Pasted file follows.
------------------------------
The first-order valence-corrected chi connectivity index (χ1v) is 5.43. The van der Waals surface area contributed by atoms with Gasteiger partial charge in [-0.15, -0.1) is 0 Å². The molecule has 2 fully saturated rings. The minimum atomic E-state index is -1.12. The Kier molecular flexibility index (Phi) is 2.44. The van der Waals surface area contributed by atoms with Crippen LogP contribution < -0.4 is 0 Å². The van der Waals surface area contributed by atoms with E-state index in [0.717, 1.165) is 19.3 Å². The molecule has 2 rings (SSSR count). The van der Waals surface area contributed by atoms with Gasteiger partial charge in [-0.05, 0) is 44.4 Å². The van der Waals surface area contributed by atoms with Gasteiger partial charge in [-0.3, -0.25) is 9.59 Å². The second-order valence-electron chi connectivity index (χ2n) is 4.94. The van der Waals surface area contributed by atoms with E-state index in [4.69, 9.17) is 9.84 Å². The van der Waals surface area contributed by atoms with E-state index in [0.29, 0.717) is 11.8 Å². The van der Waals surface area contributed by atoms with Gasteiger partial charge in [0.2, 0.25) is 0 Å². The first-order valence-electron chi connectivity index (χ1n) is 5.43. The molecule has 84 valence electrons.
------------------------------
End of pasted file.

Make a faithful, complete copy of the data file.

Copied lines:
The first-order valence-corrected chi connectivity index (χ1v) is 5.43. The van der Waals surface area contributed by atoms with Gasteiger partial charge in [-0.15, -0.1) is 0 Å². The molecule has 2 fully saturated rings. The minimum atomic E-state index is -1.12. The Kier molecular flexibility index (Phi) is 2.44. The van der Waals surface area contributed by atoms with Crippen LogP contribution < -0.4 is 0 Å². The van der Waals surface area contributed by atoms with E-state index in [0.717, 1.165) is 19.3 Å². The molecule has 2 rings (SSSR count). The van der Waals surface area contributed by atoms with Gasteiger partial charge in [-0.05, 0) is 44.4 Å². The van der Waals surface area contributed by atoms with Gasteiger partial charge in [-0.3, -0.25) is 9.59 Å². The second-order valence-electron chi connectivity index (χ2n) is 4.94. The van der Waals surface area contributed by atoms with E-state index in [4.69, 9.17) is 9.84 Å². The van der Waals surface area contributed by atoms with E-state index in [0.29, 0.717) is 11.8 Å². The van der Waals surface area contributed by atoms with Gasteiger partial charge in [0.2, 0.25) is 0 Å². The first-order valence-electron chi connectivity index (χ1n) is 5.43. The molecule has 84 valence electrons.